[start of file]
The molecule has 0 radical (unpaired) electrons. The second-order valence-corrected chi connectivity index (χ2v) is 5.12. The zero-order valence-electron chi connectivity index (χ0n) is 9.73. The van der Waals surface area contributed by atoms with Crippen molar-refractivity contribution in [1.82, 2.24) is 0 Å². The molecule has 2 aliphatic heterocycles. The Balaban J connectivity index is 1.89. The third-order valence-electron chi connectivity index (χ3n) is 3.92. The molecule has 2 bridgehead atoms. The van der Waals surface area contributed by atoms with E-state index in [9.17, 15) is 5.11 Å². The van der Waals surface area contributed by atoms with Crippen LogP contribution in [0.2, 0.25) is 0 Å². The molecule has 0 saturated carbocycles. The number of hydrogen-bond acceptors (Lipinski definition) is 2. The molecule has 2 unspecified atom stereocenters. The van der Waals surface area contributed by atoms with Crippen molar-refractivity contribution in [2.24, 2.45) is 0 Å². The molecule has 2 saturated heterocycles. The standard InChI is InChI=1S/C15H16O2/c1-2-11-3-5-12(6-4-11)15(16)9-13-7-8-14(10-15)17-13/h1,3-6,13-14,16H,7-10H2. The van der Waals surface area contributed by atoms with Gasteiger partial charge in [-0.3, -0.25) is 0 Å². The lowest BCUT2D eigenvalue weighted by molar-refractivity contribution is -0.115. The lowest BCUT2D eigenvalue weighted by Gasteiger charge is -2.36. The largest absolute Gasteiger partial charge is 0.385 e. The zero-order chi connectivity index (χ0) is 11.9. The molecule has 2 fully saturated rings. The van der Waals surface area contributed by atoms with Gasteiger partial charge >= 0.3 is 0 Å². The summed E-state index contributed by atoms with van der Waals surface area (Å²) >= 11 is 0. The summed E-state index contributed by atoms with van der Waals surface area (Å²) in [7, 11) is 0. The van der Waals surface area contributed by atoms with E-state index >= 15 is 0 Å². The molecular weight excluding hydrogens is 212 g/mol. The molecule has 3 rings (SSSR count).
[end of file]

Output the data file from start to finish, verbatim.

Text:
The molecule has 0 radical (unpaired) electrons. The second-order valence-corrected chi connectivity index (χ2v) is 5.12. The zero-order valence-electron chi connectivity index (χ0n) is 9.73. The van der Waals surface area contributed by atoms with Crippen molar-refractivity contribution in [1.82, 2.24) is 0 Å². The molecule has 2 aliphatic heterocycles. The Balaban J connectivity index is 1.89. The third-order valence-electron chi connectivity index (χ3n) is 3.92. The molecule has 2 bridgehead atoms. The van der Waals surface area contributed by atoms with E-state index in [9.17, 15) is 5.11 Å². The van der Waals surface area contributed by atoms with Crippen LogP contribution in [0.2, 0.25) is 0 Å². The molecule has 0 saturated carbocycles. The number of hydrogen-bond acceptors (Lipinski definition) is 2. The molecule has 2 unspecified atom stereocenters. The van der Waals surface area contributed by atoms with Crippen molar-refractivity contribution in [2.24, 2.45) is 0 Å². The molecule has 2 saturated heterocycles. The standard InChI is InChI=1S/C15H16O2/c1-2-11-3-5-12(6-4-11)15(16)9-13-7-8-14(10-15)17-13/h1,3-6,13-14,16H,7-10H2. The van der Waals surface area contributed by atoms with Gasteiger partial charge in [-0.3, -0.25) is 0 Å². The lowest BCUT2D eigenvalue weighted by molar-refractivity contribution is -0.115. The lowest BCUT2D eigenvalue weighted by Gasteiger charge is -2.36. The largest absolute Gasteiger partial charge is 0.385 e. The zero-order chi connectivity index (χ0) is 11.9. The molecule has 2 fully saturated rings. The van der Waals surface area contributed by atoms with Gasteiger partial charge >= 0.3 is 0 Å². The summed E-state index contributed by atoms with van der Waals surface area (Å²) >= 11 is 0. The summed E-state index contributed by atoms with van der Waals surface area (Å²) in [7, 11) is 0. The van der Waals surface area contributed by atoms with E-state index >= 15 is 0 Å². The molecular weight excluding hydrogens is 212 g/mol. The molecule has 3 rings (SSSR count).